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In a letter to legislative leaders earlier this month, Bramble said it became apparent during the Swallow probe that telemarketing, coaching and BizOps were using "loopholes and ambiguities" in statutes to justify business models that create the potential for "engaging in questionable activities with their customers."
"These businesses," the Provo Republican said, "were allegedly making significant financial contributions to the former attorney general in exchange for looking the other way, to the detriment of our citizens."
Bramble, who heads the Business and Labor Interim Committee, plans to study the issue this summer and fall before preparing a bill before the 2015 session.
The committee’s co-chairman is Rep. Jim Dunnigan, R-Taylorsville, who led the House investigation of Swallow.
Tolman said he is concerned that Giani and her department don’t think any of these businesses are aboveboard and worthwhile.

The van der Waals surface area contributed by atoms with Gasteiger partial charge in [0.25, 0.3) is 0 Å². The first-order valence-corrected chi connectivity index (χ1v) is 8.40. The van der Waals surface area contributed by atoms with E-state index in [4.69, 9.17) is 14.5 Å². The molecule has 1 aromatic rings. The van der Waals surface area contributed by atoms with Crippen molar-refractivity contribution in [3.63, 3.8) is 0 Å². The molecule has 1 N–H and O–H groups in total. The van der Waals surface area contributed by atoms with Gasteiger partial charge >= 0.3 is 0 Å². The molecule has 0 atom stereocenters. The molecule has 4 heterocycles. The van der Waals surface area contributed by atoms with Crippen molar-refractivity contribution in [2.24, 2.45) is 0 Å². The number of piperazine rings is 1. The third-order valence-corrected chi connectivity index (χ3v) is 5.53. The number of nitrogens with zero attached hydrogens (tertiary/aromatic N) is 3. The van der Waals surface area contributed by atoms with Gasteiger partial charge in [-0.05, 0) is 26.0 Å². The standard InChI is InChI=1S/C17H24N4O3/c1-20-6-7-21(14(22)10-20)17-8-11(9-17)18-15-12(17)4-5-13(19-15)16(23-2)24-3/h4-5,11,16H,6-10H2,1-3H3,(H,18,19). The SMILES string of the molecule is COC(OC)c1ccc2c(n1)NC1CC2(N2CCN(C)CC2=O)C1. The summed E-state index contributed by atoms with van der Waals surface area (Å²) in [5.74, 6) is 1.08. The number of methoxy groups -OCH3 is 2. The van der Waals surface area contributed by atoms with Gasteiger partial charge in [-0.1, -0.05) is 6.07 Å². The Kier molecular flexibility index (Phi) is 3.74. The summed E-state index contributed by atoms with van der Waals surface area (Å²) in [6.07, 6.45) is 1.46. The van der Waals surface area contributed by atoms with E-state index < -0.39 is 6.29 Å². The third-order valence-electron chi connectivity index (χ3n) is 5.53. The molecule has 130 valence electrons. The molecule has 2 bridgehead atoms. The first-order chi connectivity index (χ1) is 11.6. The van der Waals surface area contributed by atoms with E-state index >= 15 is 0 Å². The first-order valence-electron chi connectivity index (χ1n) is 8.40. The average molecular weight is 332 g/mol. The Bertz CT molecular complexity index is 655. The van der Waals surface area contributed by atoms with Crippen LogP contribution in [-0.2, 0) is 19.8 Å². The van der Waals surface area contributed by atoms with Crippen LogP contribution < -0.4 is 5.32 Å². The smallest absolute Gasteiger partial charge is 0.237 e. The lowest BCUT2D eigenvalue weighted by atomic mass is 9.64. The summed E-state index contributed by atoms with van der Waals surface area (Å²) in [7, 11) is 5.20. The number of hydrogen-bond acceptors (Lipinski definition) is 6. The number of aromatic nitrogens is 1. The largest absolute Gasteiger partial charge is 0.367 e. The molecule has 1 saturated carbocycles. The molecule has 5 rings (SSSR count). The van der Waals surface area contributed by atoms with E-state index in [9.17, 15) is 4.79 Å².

"If that is the kind of attitude of the regulators who oversee this industry," he said, "I worry about the kind of law that will come out of it."
Besides, Tolman added, if the Swallow-Shurtleff scandal is the driving force behind the push for more regulation, then other sectors could warrant additional scrutiny, too.
"It’s curious to me, if that’s the concern," he said, "why payday lenders and some other individuals who gave a lot more to Swallow and Shurtleff aren’t part of the effort."
The Legislature actually tightened rules on payday lenders during this year’s session.
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